NAVTA creates coalition to pursue veterinary nurse credential change
The National Association of Veterinary Technicians in America (NAVTA) Board of Directors announced the formation of the Veterinary Nurse Initiative Coalition to pursue legislative amendments to establish the credential of Registered Veterinary Nurse (RVN). The RVN credential would substitute for the titles of Registered Veterinary Technician (RVT), Licensed Veterinary Technician (LVT), Certified Veterinary Technician (CVT) or Licensed Veterinary Medical Technician (LVMT).
The coalition is currently defining the legislative strategy and is targeting 2018 for initial legislation reform efforts to begin.
Veterinary technicians throughout the United States have varying credentialing requirements, titles, and scope of practice which can be confusing in the eyes of pet owners. A single title and credential is an effort on the part of NAVTA to improve the level of patient care, align public perceptions of the veterinary nurse, and bring clarity to the field of veterinary medicine.
The Veterinary Nurse Initiative Coalition will work with the American Veterinary Medical Association, American Association of Veterinary State Boards, industry and professional veterinary organizations and legislators to create common terminology, policies and procedures to ease the burden on individual states and associations in governing credentials. The Initiative will start with a handful of states in 2018 and then work with any state interested in these reforms.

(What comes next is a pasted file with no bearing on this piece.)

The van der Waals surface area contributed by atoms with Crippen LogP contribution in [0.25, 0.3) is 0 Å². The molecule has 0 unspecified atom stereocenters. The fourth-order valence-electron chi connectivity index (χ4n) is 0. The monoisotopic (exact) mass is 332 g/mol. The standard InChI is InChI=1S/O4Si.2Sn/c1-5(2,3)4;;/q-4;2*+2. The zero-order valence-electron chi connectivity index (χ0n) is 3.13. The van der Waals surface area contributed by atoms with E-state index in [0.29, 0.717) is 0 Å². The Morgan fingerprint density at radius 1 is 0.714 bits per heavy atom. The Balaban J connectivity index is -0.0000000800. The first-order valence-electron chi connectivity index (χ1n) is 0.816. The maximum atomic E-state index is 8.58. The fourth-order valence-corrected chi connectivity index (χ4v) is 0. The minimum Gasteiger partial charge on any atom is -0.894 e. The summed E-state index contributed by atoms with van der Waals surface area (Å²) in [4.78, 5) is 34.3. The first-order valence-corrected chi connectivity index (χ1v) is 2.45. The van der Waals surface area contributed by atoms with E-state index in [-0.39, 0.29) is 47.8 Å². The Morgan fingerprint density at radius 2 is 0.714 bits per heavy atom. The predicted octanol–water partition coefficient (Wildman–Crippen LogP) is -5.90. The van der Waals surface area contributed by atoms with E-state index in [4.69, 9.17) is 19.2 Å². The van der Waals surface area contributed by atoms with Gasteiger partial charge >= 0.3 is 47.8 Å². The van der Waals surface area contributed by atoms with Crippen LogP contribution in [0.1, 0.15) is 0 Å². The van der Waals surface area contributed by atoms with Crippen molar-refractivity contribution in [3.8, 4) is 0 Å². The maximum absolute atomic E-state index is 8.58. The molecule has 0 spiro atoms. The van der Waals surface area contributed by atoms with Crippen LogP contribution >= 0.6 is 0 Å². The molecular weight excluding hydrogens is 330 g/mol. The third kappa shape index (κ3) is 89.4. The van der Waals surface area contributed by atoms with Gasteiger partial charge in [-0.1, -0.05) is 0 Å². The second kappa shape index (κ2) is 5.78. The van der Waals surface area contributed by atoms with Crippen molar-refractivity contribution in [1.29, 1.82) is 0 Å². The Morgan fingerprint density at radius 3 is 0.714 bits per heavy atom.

According to Heather Prendergast, BS, RVT, CVPM, SPHR and coalition member, “Our goal is to reduce and remove the confusion associated with the designations for a veterinary technician…Once a single designation is established, each state will be able to align with a standardized credential for the profession.”
While the credential change could create some controversy as the coalition moves forward, Michael Cavanaugh, DVM, DABVP C/F (emeritus), chief executive officer of AAHA, said the coalition’s success would have a positive outcome. “Anything that promotes a positive image for veterinary technicians as an important part of our profession and anything that raises the perception of that role as a potential career path for future generations is a positive thing from my purview,” he said.
To read the full press release, visit NAVTA’s website.